Barcelona: A Metropolis Under An Ocean Breeze
Updated: Jul 2, 2020
Today's Barcelona is dynamic and artsy, a beachfront locale that rivals any of its Mediterranean counterparts. Yet, fun and breezy Barna, as locals named it, didn't exist until 1992. That year, the Olympic games brought both international recognition and created the infrastructure that supports the tourist Mecca.
Barcelona is one of the only successes exempt from the Olympic financial curse. Timing also aided the city, as it benefited from generous EU funds flowing to Spain at the time. Funds that made it a poster child of the new and improved European block.
However, the city has a long history when it comes to urban development. Its gothic quarter -a favorite with tourists- was once a reminder of the port's stagnant nature for several centuries, one on which the city was suffocating within its walls. During the Nouveau period, French immigration created a new iteration of Barcelona built upon the demolition of those walls and made the city an example of urban design. During this period, it would see the city's most famous son Antoni Gaudi rise to worldwide recognition. The movement provided the city with a new aesthetic and cultural direction.
Barcelona is no stranger to being the center of the world's most influential activities or artists. Events such as Christopher Columbus' expedition to discover a new route to India or the Olympics are just two examples of a city drenched in history-changing events and Mediterranean sun. With settlements that date well into Roman times, its cultural, political, and economic influence dates back centuries and is alive today.
Barcelona is in Catalonia's center; it is this distinct national identity that influences the cultural landscape and has made for some challenging events in its history. It recently culminated with the political oppression from the Spanish government to prevent a referendum that would ultimately liberate Catalonia and Barcelona from a Spain forged over five centuries ago by the kingdoms of Castile and Aragon.
Walking through any of its streets, the political tension between a unified Spain and the distinct national identity of Catalonia is palpable. Flags clamoring independence and yellow ribbons demanding the liberation of political prisoners make for both a powerful and visual display of Catalonia's dissonance between being a province and an independent state. Although Spanish is an official language, Barcelona presents signage in both Spanish and Catalan words. A majority of its residents feel more Catalan and European than Spaniards.
Social evolution is not foreign to the city. In the late 1800s, between the old center of Barcelona and the now elegant Gràcia district; A bourgeois revolution was brewing inside the mansions that still line the boulevards of the prestigious Passeig de Gràcia. Residents of the south Mediterranean (France, in particular) were searching shelter from the Phylloxera epidemic that was ravishing the wine industry in Europe. New industrial tycoons were beginning to redefine the power dynamics of the society in the world and Barcelona. Colliding and developing a unique mix of wealthy and working-class urban expansion.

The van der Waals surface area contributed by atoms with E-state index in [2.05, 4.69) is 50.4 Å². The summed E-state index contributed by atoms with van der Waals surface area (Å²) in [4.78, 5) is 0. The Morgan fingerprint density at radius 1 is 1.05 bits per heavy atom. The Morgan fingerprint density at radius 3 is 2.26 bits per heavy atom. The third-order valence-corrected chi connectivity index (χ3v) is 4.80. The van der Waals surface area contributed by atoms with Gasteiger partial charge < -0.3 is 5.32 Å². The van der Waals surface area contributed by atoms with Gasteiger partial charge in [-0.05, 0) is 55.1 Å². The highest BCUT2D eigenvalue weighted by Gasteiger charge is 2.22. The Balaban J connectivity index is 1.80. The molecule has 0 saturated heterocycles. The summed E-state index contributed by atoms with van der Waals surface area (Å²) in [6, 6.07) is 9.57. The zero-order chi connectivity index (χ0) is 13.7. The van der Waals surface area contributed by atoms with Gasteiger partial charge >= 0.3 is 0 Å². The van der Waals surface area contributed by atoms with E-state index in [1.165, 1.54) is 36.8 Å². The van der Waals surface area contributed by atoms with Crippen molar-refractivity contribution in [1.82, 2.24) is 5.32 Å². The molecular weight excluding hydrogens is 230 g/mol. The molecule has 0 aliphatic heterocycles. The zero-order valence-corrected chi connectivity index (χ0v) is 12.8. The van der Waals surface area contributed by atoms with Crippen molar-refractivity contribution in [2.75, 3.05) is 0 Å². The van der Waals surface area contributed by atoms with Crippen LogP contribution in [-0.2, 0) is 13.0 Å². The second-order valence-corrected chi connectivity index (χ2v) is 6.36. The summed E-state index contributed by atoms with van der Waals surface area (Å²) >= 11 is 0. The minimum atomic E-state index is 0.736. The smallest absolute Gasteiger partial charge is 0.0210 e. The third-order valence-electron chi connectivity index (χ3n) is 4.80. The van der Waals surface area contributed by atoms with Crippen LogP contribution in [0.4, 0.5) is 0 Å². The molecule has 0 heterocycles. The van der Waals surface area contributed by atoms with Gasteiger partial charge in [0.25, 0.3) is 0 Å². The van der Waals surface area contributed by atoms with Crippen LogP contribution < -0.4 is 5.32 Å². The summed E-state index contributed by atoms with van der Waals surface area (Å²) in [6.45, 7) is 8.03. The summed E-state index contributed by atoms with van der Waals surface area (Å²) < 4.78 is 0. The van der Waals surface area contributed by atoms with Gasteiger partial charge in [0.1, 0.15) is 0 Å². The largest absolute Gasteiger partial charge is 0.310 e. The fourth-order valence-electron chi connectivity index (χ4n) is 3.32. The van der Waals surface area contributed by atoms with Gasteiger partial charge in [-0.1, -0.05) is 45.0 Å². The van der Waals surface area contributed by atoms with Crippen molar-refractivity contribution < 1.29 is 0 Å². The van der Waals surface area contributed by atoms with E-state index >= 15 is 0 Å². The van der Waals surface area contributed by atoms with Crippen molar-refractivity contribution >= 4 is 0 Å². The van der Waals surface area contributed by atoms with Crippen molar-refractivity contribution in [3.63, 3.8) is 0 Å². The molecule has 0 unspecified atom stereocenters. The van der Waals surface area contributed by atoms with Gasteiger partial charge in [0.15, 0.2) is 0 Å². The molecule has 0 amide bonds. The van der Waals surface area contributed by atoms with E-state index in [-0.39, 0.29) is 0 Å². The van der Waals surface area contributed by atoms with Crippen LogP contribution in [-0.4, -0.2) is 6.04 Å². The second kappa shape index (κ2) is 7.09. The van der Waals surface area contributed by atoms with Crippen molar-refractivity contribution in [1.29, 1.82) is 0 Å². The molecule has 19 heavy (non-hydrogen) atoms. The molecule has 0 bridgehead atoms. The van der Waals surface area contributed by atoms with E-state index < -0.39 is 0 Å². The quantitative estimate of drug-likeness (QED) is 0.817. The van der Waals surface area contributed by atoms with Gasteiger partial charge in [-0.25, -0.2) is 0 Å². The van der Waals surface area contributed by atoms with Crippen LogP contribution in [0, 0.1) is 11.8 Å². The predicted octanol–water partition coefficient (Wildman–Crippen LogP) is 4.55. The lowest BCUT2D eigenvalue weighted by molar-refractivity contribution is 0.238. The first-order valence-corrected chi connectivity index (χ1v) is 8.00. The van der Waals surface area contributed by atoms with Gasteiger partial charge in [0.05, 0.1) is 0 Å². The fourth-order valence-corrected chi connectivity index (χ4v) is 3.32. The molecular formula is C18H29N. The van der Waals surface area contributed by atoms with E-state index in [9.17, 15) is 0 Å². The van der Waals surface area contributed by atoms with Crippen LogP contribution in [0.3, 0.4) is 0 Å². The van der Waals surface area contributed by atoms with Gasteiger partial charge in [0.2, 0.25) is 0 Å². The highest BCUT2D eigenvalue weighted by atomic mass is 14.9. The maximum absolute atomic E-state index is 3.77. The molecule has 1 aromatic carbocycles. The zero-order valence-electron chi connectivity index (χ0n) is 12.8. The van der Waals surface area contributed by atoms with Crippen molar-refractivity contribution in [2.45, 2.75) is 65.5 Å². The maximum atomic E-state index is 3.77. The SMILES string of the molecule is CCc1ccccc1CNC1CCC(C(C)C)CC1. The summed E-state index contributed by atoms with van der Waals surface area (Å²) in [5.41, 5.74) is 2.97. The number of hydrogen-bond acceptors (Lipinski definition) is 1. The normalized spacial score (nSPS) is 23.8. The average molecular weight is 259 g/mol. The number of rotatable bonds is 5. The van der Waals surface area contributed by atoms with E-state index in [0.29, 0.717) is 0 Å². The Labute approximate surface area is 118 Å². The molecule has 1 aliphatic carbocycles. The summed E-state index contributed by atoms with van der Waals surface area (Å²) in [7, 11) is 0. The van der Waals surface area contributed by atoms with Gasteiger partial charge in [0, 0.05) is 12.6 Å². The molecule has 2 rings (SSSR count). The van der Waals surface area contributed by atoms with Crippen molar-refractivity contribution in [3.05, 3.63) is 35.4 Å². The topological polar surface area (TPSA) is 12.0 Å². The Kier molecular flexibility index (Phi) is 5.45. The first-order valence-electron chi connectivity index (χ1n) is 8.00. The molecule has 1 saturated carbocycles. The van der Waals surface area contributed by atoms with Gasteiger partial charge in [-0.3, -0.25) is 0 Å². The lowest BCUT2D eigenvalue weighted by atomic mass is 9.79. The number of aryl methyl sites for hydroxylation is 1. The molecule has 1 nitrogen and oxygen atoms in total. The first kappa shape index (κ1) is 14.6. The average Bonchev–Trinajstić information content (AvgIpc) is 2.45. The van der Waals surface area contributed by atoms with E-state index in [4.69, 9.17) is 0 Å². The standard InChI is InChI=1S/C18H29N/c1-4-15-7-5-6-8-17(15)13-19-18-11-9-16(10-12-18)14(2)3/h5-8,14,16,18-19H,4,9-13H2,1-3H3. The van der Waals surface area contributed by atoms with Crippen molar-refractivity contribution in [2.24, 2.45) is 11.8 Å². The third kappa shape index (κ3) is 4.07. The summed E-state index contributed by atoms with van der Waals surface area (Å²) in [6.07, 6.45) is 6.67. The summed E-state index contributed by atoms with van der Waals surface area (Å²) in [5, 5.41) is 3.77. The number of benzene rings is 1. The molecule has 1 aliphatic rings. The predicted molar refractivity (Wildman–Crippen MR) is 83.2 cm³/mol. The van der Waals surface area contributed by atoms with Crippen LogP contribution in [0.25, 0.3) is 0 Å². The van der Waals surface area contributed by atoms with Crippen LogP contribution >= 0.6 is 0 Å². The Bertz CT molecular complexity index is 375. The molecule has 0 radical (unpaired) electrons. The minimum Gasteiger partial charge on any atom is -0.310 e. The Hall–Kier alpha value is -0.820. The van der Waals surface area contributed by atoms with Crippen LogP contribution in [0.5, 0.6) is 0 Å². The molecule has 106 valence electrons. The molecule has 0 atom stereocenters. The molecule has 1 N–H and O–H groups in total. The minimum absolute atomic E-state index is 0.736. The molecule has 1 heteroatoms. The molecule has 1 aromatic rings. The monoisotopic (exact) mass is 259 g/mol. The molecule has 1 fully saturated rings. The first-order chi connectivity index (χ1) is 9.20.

From the beach, the port, flanked by Montjuic -complete with castle and fortress atop- welcomes the gothic quarter, which connects with a series of urban corridors shaped like hexagons. It is a grid design similar to that of other urban centers like Manhattan. With its urban design, Barcelona better identifieS with the industrial metropolis in the modern world, than with the classical capitals to the north and east.
Confined this time by natural walls, Barcelona reached its city limits on the hills that surround it. Industrial corridors expanded to the side of the Gothic quarter and along the coast, bringing both pollution and population to the city. The financial boom of the industrial revolution would see its end with the collapse of both economic and political systems in the first half of the XX century. Barcelona suffered from both ravishes of war as well as a more devastating financial draught during the first half of the period. It all culminated with an iron fist political oppression after the rise of Franco's dictatorship at the end of the Spanish civil war.
Today, Barcelona is experiencing a resurgence, both culturally and financially. Learning from the binge of expansion that the tourism boom brought in the 90s and 00s, and attracting new industry sectors like technology and finance. The city has chosen to move forward once again, redefining its urban landscape and bringing fresh ideas to the entire world. Nowhere is this more notable than on the now expansive cycling grid and the creation of new development 'Isles' within the city.
These planned urban developments intend to renovate and gentrify some of the city's long-abandoned industrial corridors, something that has created a unique experience in Barcelona.
While Spain still reels from the damage caused by the last recession, Barcelona's future looks bright like the sun that glistens over the coast. It's unique positioning, and forward-
thinking makes the city stand out again politically, culturally, and now financially from its counterparts, making Barcelona one of a kind. From Roman columns to hipster locales selling avocado toast. A diverse and vibrant community that has something for everyone is looking for travelers to call Barcelona her/his destination, home, or adventure.